This is a developing story. Please check back for updates.  The Associated Press contributed to this report.

Categories: Unions


ILWU - Tue, 03/10/2020 - 14:41

 San Francisco, CA (March 6, 2020)—The International Longshore and Warehouse Union (ILWU) and the Pacific Maritime Association (PMA) issued the following joint statement today in response to the impact of the spread of the coronavirus on dockworkers and operations at West Coast port terminals:

West Coast ports are the leading gateway for the movement of cargo from Asia to the United States. Over the past six weeks, operations at the ports have been increasingly impacted by the reduction of cargo flow from Asia as a result of the coronavirus outbreak. 

The ILWU and PMA are working cooperatively and maintaining close communication with the relevant federal, state, and local government agencies as this situation continues to unfold. This includes the United States Coast Guard, the Centers for Disease Control and Prevention, U.S. Customs and Border Protection, local port authorities, and city governments.

Our goal is to work cooperatively to ensure worker safety, keep cargo flowing and share credible and timely information that is relevant to ILWU, dockworkers, PMA members, shippers, local communities, and other stakeholders who rely on West Coast ports. 

Recently, the PMA issued a Safety Bulletin to its member companies regarding precautionary measures for dockworkers to take at West Coast terminals. Conversations with government authorities are also taking place on the topic of handling baggage and other cargo movement related to cruise operations.

As has been widely reported, cargo imports from Asia have fallen significantly over the past month, with work for ILWU members being reduced up and down the coast. According to the most recent figures released by PMA, year-to-date work shifts at the Ports of Los Angeles and Long Beach – the nation’s largest port complex – have declined. 

The ILWU and PMA will issue updates as necessary. Our goal is to ensure worker safety and productive terminal operations at West Coast ports.

Download a PDF of the press release here.

Categories: Unions

Profile in Courage: John Lewis

ILWU - Tue, 03/10/2020 - 10:42

As 2019 drew to a close, U.S. Representative John Lewis of Georgia, released a brief statement that he had recently been diagnosed with stage 4 pancreatic cancer.

“I have been in some kind of fight – for freedom, equality, basic human rights – for nearly my entire life,” added the 80-year old Congressman and Civil Rights icon, who’s now undergoing treatment near Washington, D.C.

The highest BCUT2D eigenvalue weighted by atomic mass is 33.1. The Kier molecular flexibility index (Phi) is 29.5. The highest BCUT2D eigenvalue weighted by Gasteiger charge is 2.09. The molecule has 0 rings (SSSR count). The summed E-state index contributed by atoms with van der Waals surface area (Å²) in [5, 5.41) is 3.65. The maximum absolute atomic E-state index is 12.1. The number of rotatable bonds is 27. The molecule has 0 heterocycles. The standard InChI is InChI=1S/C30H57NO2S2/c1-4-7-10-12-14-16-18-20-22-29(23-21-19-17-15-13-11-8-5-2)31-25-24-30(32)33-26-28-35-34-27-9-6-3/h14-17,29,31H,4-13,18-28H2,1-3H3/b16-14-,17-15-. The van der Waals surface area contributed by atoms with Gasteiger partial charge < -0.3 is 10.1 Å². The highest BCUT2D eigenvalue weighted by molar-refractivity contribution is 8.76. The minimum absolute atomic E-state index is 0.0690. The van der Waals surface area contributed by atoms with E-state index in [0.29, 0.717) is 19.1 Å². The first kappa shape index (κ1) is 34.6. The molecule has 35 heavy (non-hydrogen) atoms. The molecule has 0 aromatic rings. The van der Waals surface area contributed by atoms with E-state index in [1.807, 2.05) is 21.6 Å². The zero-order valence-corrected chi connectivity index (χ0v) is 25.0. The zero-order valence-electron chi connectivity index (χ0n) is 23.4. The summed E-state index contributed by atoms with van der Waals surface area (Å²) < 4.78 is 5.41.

The revelation triggered an outpouring of sympathy and support from across the nation, including a statement from ILWU International President Willie Adams, who said Lewis was “a part of our longshore family,” and praised him for being an “unfailing supporter of the rights and dignity of working Americans.”

ILWU connections

Lewis’ longstanding ILWU connections were forged over many decades because of a shared dedication to racial and economic justice, lifelong support for unions and workers, and the fact that his youngest sister, Rosa Tyner, was a member of ILWU Locals 10 and 91 for 23 years. As a young girl, Rosa recalled her oldest brother John coming home to visit the family and sharing stories about his struggles in the Civil Rights Movement. Their mother, Willie Mae, would always urge John to “stay out of trouble,” to which the young man responded by promising to make only “good trouble.” Rosa moved back to Alabama after becoming a pensioner, while her brother John continues serving in Congress where he represents much of Atlanta Georgia in the House of Representatives.

Memoir of the Movement

The story of how Lewis and a group of brilliant, courageous young women and men emerged to lead one of the great social movements of the Twentieth Century is captured in his fine autobiography: Walking with the Wind: A Memoir of the Movement. It begins with observations by the young boy who helped his family survive by raising chickens and picking cotton.

Born in 1940, Lewis and his fellow activists were raised at the end of the Great Depression and beginning of the Second World War. Some, including Lewis, had great-grandparents who passed along stories of “slavery times.”

Rural poverty

Lewis pulls no punches in describing the indignities and brutal oppression of racism that he witnessed while growing up, but notes that the poverty afflicted a majority of both whites and blacks around him. They were all burdened by debt and miserable pay that stemmed from the “tenant farming” system. He recalls that his mother and father once picked up to 400 pounds of cotton a day for a total of $1.40.